• Richard Just writes, “What happened at the Supreme Court 20 years ago tomorrow has been long forgotten by most Americans — if they ever heard about it at all. Unlike the better-known decisions of the last century, the ruling handed down on Jan. 13, 1988, had nothing to do with race or abortion rights. It didn’t become fodder for presidential candidates and hasn’t galvanized voters on either the left or right. Yet over the past two decades, the court’s ruling in Hazelwood School District v. Kuhlmeier, which concerned high school newspapers, has had far-reaching consequences. Not only has it changed the way journalism is taught at many schools, it has made it more difficult for high school students to learn the important lessons about democracy that come from publishing — or simply reading — serious newspapers.”

    Top of post

    TV

  • A release announced, “MSNBC presents special live coverage
    … of the Michigan primary, as well as the Democratic presidential debate live from Nevada. Coverage begins with ‘Hardball with
    Chris Matthews’ live from Las Vegas at 5 and 7 p.m. ET, ‘Tucker’ live at 6 p.m. ET and ‘Countdown with Keith Olbermann’ at 8 p.m. ET.”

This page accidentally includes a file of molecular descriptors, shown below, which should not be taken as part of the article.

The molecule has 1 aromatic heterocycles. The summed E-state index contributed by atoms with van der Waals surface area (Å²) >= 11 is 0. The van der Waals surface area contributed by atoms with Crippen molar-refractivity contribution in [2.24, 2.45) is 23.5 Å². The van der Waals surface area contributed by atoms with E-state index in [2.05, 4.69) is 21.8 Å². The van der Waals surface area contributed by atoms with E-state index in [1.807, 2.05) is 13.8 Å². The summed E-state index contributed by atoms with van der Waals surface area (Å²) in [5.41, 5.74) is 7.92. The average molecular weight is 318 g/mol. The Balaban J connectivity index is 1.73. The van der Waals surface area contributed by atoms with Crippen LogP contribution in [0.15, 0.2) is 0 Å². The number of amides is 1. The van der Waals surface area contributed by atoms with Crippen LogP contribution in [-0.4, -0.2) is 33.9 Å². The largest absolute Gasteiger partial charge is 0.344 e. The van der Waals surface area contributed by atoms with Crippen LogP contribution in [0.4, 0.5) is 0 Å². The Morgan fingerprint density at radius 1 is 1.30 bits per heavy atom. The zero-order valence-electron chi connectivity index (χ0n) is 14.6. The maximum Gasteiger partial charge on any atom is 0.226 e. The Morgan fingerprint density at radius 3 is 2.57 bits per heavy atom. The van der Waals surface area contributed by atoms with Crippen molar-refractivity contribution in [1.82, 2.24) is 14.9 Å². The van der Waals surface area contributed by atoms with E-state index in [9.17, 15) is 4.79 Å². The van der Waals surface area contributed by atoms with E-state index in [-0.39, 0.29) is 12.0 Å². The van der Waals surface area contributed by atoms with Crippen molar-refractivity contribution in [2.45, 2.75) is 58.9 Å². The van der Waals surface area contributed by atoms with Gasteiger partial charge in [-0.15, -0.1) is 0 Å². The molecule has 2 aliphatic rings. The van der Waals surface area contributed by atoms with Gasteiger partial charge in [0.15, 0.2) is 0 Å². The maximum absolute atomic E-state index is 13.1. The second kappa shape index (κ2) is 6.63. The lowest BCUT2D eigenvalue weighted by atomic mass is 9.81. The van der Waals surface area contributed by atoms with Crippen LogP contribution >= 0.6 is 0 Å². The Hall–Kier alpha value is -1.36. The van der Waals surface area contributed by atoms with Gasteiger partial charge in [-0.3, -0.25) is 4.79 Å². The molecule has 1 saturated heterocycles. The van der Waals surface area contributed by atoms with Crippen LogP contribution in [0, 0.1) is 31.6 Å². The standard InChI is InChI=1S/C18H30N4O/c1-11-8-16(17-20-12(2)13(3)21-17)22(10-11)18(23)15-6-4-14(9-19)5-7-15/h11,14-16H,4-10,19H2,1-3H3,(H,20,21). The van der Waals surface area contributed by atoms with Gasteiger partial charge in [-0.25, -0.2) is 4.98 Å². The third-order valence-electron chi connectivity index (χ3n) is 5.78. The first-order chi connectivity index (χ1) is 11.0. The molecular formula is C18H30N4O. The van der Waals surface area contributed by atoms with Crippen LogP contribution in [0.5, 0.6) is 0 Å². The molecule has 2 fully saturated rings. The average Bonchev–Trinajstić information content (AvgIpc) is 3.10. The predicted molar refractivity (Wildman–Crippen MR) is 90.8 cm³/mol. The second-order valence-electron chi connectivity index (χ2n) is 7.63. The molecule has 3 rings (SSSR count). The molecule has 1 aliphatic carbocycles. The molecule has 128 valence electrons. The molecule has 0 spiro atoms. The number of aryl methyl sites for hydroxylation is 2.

• A CNN release announced the network “will dedicate the 8 p.m. hour each weekday to the latest election news coverage from the campaign trail in a new program, CNN Election Center. Building on CNN’s successes and ratings wins from both the Iowa caucuses and the New Hampshire primaries, CNN Election Center will be anchored by members of the ‘Best Political Team on Television’ from the New York-based CNN Election Center and on the trail by CNN anchor John Roberts.”

  • TVNewser reports, “Broadcasting & Cable published an editorial today that served as a call to the networks to focus more energy on presidential news coverage. It also applauded ABC News for its debate coverage, which rated extremely well, and its New Hampshire special, which didn’t, but was the only network that gave the primary a half-hour.”

  • The Washington Times reports, “A legal battle over advertisements for a new documentary about Sen. Hillary Rodham Clinton illustrates the folly of current campaign-finance laws, says the attorney for the producers of the film, which premieres tonight in Washington. ‘Hillary: The Movie’ is ‘a political documentary like Michael Moore or Al Gore has made,’ said James Bopp, who went to federal court last week to represent the movie’s producers. Yet the conservative group Citizens United, which produced the Clinton film, must ‘go to court to get permission to advertise the film… because of McCain-Feingold,’ he said.”